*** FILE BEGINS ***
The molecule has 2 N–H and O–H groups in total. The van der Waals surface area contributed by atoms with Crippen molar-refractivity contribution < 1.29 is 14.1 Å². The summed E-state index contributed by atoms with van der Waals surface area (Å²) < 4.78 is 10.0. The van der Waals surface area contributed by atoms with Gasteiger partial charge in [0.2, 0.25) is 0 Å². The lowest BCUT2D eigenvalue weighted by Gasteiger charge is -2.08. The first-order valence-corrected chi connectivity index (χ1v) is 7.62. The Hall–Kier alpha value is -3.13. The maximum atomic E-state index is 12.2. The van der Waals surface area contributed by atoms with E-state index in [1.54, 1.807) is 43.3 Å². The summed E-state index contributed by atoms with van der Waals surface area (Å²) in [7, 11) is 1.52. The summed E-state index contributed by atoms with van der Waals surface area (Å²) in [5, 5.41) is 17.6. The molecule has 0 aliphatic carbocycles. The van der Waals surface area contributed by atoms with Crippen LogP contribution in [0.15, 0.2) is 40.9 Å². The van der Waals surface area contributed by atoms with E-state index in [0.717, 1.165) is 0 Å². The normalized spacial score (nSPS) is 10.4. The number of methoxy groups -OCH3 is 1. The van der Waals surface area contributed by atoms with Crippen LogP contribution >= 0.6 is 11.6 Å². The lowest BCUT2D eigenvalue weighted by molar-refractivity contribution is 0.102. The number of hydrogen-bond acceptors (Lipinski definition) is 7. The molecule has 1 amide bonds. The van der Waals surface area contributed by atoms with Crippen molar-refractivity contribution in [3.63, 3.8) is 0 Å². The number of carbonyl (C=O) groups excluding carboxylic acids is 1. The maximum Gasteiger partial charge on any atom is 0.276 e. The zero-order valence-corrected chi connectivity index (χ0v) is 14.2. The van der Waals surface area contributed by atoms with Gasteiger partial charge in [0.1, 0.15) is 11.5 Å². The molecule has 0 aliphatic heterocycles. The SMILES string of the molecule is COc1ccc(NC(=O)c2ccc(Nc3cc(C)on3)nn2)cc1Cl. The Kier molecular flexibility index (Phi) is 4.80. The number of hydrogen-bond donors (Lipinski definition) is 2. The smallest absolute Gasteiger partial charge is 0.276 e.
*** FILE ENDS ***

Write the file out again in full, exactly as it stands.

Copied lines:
The molecule has 2 N–H and O–H groups in total. The van der Waals surface area contributed by atoms with Crippen molar-refractivity contribution < 1.29 is 14.1 Å². The summed E-state index contributed by atoms with van der Waals surface area (Å²) < 4.78 is 10.0. The van der Waals surface area contributed by atoms with Gasteiger partial charge in [0.2, 0.25) is 0 Å². The lowest BCUT2D eigenvalue weighted by Gasteiger charge is -2.08. The first-order valence-corrected chi connectivity index (χ1v) is 7.62. The Hall–Kier alpha value is -3.13. The maximum atomic E-state index is 12.2. The van der Waals surface area contributed by atoms with E-state index in [1.54, 1.807) is 43.3 Å². The summed E-state index contributed by atoms with van der Waals surface area (Å²) in [7, 11) is 1.52. The summed E-state index contributed by atoms with van der Waals surface area (Å²) in [5, 5.41) is 17.6. The molecule has 0 aliphatic carbocycles. The van der Waals surface area contributed by atoms with Crippen LogP contribution in [0.15, 0.2) is 40.9 Å². The van der Waals surface area contributed by atoms with E-state index in [0.717, 1.165) is 0 Å². The normalized spacial score (nSPS) is 10.4. The number of methoxy groups -OCH3 is 1. The van der Waals surface area contributed by atoms with Crippen LogP contribution >= 0.6 is 11.6 Å². The lowest BCUT2D eigenvalue weighted by molar-refractivity contribution is 0.102. The number of hydrogen-bond acceptors (Lipinski definition) is 7. The molecule has 1 amide bonds. The van der Waals surface area contributed by atoms with Crippen molar-refractivity contribution in [3.63, 3.8) is 0 Å². The number of carbonyl (C=O) groups excluding carboxylic acids is 1. The maximum Gasteiger partial charge on any atom is 0.276 e. The zero-order valence-corrected chi connectivity index (χ0v) is 14.2. The van der Waals surface area contributed by atoms with Gasteiger partial charge in [0.1, 0.15) is 11.5 Å². The molecule has 0 aliphatic heterocycles. The SMILES string of the molecule is COc1ccc(NC(=O)c2ccc(Nc3cc(C)on3)nn2)cc1Cl. The Kier molecular flexibility index (Phi) is 4.80. The number of hydrogen-bond donors (Lipinski definition) is 2. The smallest absolute Gasteiger partial charge is 0.276 e.